The only thing that drastically skews these numbers is when it rains and dumps a few thousand gallons of new water in the pool.  And still, having some vague idea of how much chlorine to add or how much of which (acid or base) to rebalance the PH without having to go outside with these silly test tubes of yellow and red die and make a somewhat educated guess as to what the PH and chlorine level is (Is that a little yellow, or really yellow???)  (It looks kind of purplish to me, or is it really orangish.. not sure lets add a gallon of acid and see which direction it moves...)  Pool chemistry is already not exact science....

Delta_G

Quote
Also, my pool is 35,000 gallons.  Your statements may be correct when talking about a glass of water.. But to alter the PH of my pool by .1 I need to add more than a KG of either acid or a base..
It's funny sometimes to listen to people who don't know chemistry ty to make sense of pH. 

I'm not here to argue.  I'm just an analytical chemist who tried to help a little with a project involving chemical analysis.  No worries if y'all ain't interested. 

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Please do not PM with technical questions or comments.  Keep Arduino stuff out on the boards where it belongs.

natew

Delta_G.. Indeed I am interested since I will admit I know little other than how to move around small numbers in a relatively large body of water.  But you, more or less make it sound impossible.

But then there is this: https://www.blueconnect.io/en/  .  Which I am sure is little more than an ORP sensor and a PH sensor in a plastic case.  And Im sure someone like you on the  figuring out how to interpret the data and write it into a program.  Im just not up for spending $300 on the thing when I see that the sensors total to about $50 at most and I have the knowledge and ability to do the electronics and programming myself.  Not to mention another thing floating around in the pool is not really exciting, was planning on mounting this somewhere off the piping for the pump or hiding the sensors in the strainer.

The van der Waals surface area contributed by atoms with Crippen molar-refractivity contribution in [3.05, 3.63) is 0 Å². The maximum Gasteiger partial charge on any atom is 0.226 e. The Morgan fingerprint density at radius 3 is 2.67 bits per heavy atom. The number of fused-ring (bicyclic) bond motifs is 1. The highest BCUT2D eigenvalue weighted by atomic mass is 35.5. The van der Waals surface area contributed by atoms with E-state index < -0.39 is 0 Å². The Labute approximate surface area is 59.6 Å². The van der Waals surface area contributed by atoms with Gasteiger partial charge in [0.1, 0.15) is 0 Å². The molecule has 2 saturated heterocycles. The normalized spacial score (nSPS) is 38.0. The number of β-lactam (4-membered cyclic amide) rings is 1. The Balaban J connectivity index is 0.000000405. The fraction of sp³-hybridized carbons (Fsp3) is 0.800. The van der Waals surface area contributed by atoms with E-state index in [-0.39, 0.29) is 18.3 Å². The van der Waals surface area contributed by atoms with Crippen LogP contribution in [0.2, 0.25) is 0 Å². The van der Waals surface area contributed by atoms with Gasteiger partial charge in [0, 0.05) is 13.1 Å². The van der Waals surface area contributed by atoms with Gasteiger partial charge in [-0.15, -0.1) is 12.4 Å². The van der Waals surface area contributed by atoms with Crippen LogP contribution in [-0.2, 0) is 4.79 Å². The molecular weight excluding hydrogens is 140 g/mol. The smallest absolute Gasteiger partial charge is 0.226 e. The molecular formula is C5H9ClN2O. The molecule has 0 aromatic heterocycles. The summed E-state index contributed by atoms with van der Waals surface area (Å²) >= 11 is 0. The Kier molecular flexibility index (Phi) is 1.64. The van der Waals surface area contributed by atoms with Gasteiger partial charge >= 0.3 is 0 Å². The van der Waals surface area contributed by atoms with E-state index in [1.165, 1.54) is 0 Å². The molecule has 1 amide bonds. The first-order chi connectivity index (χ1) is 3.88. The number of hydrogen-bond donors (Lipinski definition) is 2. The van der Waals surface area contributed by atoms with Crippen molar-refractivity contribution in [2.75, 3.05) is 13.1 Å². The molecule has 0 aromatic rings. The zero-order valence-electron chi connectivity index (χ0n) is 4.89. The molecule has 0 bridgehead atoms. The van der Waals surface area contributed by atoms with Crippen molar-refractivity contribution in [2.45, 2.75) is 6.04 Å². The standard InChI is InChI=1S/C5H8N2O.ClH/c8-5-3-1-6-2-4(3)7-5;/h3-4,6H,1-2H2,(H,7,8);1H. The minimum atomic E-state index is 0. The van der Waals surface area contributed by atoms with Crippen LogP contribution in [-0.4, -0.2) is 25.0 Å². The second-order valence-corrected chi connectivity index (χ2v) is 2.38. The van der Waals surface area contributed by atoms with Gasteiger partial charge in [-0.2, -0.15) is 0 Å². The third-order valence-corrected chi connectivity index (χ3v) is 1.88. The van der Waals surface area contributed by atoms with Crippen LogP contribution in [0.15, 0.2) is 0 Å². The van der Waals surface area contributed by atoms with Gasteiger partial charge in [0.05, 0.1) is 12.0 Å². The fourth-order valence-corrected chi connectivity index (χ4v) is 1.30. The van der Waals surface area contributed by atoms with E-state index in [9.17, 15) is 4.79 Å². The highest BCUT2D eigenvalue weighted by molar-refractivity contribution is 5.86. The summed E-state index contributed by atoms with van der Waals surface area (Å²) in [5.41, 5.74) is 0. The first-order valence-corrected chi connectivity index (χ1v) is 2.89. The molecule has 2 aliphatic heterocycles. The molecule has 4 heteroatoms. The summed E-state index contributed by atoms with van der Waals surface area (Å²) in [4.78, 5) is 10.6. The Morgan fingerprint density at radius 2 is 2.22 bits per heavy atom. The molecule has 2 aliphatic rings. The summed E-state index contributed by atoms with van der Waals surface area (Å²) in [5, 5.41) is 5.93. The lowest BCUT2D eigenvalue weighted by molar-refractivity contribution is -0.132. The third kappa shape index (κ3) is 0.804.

So.. any tips on how to interpret the data?  Or places to look?




jpadie

@natew

I have no idea whether the chemists on this board are being helpful or trolling.  I don't have the chemistry to tell the difference and I don't have the time to learn it.

I take the simple view that whatever we are being told here pH can be adequately balanced in a swimming pool to avoid killing or harming bathers.  And pools can be adequately sanitised to avoid infecting bathers and keeping the algae at bay.  Detailed analysis may be a precise science; dosing a pool is not and is well within the ambit of a consumer.

The liquid and tablet reagents that have been used for decades by pool owners are imprecise; the user interpretation against the colour chart is imprecise.  A calibrated pH sensor will be at worst as precise.  Likewise an ORP sensor should be at worst as useful.   There are published formulae for calculating pH and correcting for temperature.  Likewise there are published formulae for ORP correction for temperature.  And if you're not confident in programming there are pre-built sketches and libraries for pool management.

I am happy to share my board design once I've done it.  And could make one up for you if the prototype works.  My guess is that the cost of production and components is in the £10 range (excluding the sensors).   I don't see that anyone has much to lose in trying such a solution.  Compare against manual tests until you're confident.


Delta_G

Oh I'm definitely not trolling you.  I just have a bit more experience working with these types of measurements.  I've been down the road you're starting down and was hoping to let you know what I found ahead of you.  But you can't hurt anyone.  Worst that happens is you waste some money.  So carry on.  Hope you make it work.  Please let us know. 
|| | ||| | || | ||  ~Woodstock

Please do not PM with technical questions or comments.  Keep Arduino stuff out on the boards where it belongs.